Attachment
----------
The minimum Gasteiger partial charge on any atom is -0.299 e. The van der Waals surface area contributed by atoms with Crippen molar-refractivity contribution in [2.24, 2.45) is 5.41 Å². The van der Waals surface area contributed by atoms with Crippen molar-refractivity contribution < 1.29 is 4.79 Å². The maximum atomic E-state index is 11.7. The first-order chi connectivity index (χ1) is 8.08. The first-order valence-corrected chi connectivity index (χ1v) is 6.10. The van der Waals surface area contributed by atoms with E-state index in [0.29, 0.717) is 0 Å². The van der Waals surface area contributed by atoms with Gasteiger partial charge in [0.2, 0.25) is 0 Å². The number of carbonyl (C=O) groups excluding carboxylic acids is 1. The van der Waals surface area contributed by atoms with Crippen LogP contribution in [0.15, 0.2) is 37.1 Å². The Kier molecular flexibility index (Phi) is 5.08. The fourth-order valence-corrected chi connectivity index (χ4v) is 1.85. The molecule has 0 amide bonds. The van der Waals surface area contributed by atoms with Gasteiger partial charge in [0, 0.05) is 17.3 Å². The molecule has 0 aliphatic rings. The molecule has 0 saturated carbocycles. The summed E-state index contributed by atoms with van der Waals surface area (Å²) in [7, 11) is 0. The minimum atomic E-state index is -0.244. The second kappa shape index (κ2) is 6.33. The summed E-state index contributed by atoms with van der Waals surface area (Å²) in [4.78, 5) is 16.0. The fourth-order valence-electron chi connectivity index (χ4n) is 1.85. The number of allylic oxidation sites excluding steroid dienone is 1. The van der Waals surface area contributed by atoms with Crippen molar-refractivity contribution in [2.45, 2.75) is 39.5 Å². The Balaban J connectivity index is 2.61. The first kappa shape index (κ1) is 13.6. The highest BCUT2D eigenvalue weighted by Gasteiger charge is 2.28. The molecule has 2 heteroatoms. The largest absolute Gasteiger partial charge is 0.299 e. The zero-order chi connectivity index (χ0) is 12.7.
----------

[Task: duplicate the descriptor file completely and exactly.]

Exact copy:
The minimum Gasteiger partial charge on any atom is -0.299 e. The van der Waals surface area contributed by atoms with Crippen molar-refractivity contribution in [2.24, 2.45) is 5.41 Å². The van der Waals surface area contributed by atoms with Crippen molar-refractivity contribution < 1.29 is 4.79 Å². The maximum atomic E-state index is 11.7. The first-order chi connectivity index (χ1) is 8.08. The first-order valence-corrected chi connectivity index (χ1v) is 6.10. The van der Waals surface area contributed by atoms with E-state index in [0.29, 0.717) is 0 Å². The van der Waals surface area contributed by atoms with Gasteiger partial charge in [0.2, 0.25) is 0 Å². The number of carbonyl (C=O) groups excluding carboxylic acids is 1. The van der Waals surface area contributed by atoms with Crippen LogP contribution in [0.15, 0.2) is 37.1 Å². The Kier molecular flexibility index (Phi) is 5.08. The fourth-order valence-corrected chi connectivity index (χ4v) is 1.85. The molecule has 0 amide bonds. The van der Waals surface area contributed by atoms with Gasteiger partial charge in [0, 0.05) is 17.3 Å². The molecule has 0 aliphatic rings. The molecule has 0 saturated carbocycles. The summed E-state index contributed by atoms with van der Waals surface area (Å²) in [7, 11) is 0. The minimum atomic E-state index is -0.244. The second kappa shape index (κ2) is 6.33. The summed E-state index contributed by atoms with van der Waals surface area (Å²) in [4.78, 5) is 16.0. The fourth-order valence-electron chi connectivity index (χ4n) is 1.85. The number of allylic oxidation sites excluding steroid dienone is 1. The van der Waals surface area contributed by atoms with Crippen molar-refractivity contribution in [2.45, 2.75) is 39.5 Å². The Balaban J connectivity index is 2.61. The first kappa shape index (κ1) is 13.6. The highest BCUT2D eigenvalue weighted by Gasteiger charge is 2.28. The molecule has 2 heteroatoms. The largest absolute Gasteiger partial charge is 0.299 e. The zero-order chi connectivity index (χ0) is 12.7.